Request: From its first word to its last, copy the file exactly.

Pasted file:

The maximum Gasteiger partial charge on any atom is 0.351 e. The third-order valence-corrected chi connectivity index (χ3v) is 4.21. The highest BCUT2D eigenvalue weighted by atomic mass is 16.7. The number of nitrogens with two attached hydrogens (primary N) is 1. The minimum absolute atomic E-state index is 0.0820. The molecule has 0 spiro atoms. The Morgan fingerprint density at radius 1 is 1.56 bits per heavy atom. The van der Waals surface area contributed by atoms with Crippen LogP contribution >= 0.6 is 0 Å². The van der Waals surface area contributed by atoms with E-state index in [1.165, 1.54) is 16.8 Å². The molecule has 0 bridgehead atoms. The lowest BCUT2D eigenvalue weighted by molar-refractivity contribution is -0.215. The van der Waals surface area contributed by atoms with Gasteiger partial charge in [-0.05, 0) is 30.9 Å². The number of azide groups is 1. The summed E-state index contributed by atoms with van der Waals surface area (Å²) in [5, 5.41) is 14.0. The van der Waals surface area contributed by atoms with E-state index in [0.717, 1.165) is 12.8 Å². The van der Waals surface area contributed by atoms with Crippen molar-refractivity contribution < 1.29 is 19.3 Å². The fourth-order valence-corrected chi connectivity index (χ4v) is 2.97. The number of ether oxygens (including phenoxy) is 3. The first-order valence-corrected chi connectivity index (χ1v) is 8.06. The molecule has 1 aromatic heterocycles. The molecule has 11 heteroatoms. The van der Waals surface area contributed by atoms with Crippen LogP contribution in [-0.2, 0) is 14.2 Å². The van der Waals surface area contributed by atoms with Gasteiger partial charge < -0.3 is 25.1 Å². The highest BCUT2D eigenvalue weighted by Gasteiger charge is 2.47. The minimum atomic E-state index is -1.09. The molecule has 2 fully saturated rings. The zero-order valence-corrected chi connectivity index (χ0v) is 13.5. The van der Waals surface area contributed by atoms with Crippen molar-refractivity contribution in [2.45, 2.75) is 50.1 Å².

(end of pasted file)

The maximum Gasteiger partial charge on any atom is 0.351 e. The third-order valence-corrected chi connectivity index (χ3v) is 4.21. The highest BCUT2D eigenvalue weighted by atomic mass is 16.7. The number of nitrogens with two attached hydrogens (primary N) is 1. The minimum absolute atomic E-state index is 0.0820. The molecule has 0 spiro atoms. The Morgan fingerprint density at radius 1 is 1.56 bits per heavy atom. The van der Waals surface area contributed by atoms with Crippen LogP contribution >= 0.6 is 0 Å². The van der Waals surface area contributed by atoms with E-state index in [1.165, 1.54) is 16.8 Å². The molecule has 0 bridgehead atoms. The lowest BCUT2D eigenvalue weighted by molar-refractivity contribution is -0.215. The van der Waals surface area contributed by atoms with Gasteiger partial charge in [-0.05, 0) is 30.9 Å². The number of azide groups is 1. The summed E-state index contributed by atoms with van der Waals surface area (Å²) in [5, 5.41) is 14.0. The van der Waals surface area contributed by atoms with E-state index in [0.717, 1.165) is 12.8 Å². The van der Waals surface area contributed by atoms with Crippen molar-refractivity contribution < 1.29 is 19.3 Å². The fourth-order valence-corrected chi connectivity index (χ4v) is 2.97. The number of ether oxygens (including phenoxy) is 3. The first-order valence-corrected chi connectivity index (χ1v) is 8.06. The molecule has 1 aromatic heterocycles. The molecule has 11 heteroatoms. The van der Waals surface area contributed by atoms with Crippen LogP contribution in [-0.2, 0) is 14.2 Å². The van der Waals surface area contributed by atoms with Gasteiger partial charge < -0.3 is 25.1 Å². The highest BCUT2D eigenvalue weighted by Gasteiger charge is 2.47. The minimum atomic E-state index is -1.09. The molecule has 2 fully saturated rings. The zero-order valence-corrected chi connectivity index (χ0v) is 13.5. The van der Waals surface area contributed by atoms with Crippen molar-refractivity contribution in [2.45, 2.75) is 50.1 Å².